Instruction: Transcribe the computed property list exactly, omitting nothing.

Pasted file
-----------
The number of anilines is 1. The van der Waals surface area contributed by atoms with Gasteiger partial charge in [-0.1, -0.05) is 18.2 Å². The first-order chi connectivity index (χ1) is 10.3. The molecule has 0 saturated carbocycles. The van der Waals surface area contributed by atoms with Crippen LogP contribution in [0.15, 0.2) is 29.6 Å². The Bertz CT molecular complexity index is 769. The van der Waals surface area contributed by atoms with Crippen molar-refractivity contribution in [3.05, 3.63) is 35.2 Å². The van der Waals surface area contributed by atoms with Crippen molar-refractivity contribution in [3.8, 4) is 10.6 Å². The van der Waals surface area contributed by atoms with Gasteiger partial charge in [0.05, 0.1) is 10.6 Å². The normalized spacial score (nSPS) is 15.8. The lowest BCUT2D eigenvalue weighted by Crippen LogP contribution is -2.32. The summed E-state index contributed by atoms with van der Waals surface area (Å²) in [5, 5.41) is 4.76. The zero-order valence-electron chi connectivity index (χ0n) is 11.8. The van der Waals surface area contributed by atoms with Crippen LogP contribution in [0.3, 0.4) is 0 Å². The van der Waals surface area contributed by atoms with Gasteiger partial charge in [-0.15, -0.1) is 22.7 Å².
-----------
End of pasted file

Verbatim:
The number of anilines is 1. The van der Waals surface area contributed by atoms with Gasteiger partial charge in [-0.1, -0.05) is 18.2 Å². The first-order chi connectivity index (χ1) is 10.3. The molecule has 0 saturated carbocycles. The van der Waals surface area contributed by atoms with Crippen LogP contribution in [0.15, 0.2) is 29.6 Å². The Bertz CT molecular complexity index is 769. The van der Waals surface area contributed by atoms with Crippen molar-refractivity contribution in [3.05, 3.63) is 35.2 Å². The van der Waals surface area contributed by atoms with Crippen molar-refractivity contribution in [3.8, 4) is 10.6 Å². The van der Waals surface area contributed by atoms with Gasteiger partial charge in [0.05, 0.1) is 10.6 Å². The normalized spacial score (nSPS) is 15.8. The lowest BCUT2D eigenvalue weighted by Crippen LogP contribution is -2.32. The summed E-state index contributed by atoms with van der Waals surface area (Å²) in [5, 5.41) is 4.76. The zero-order valence-electron chi connectivity index (χ0n) is 11.8. The van der Waals surface area contributed by atoms with Crippen LogP contribution in [0.3, 0.4) is 0 Å². The van der Waals surface area contributed by atoms with Gasteiger partial charge in [-0.15, -0.1) is 22.7 Å².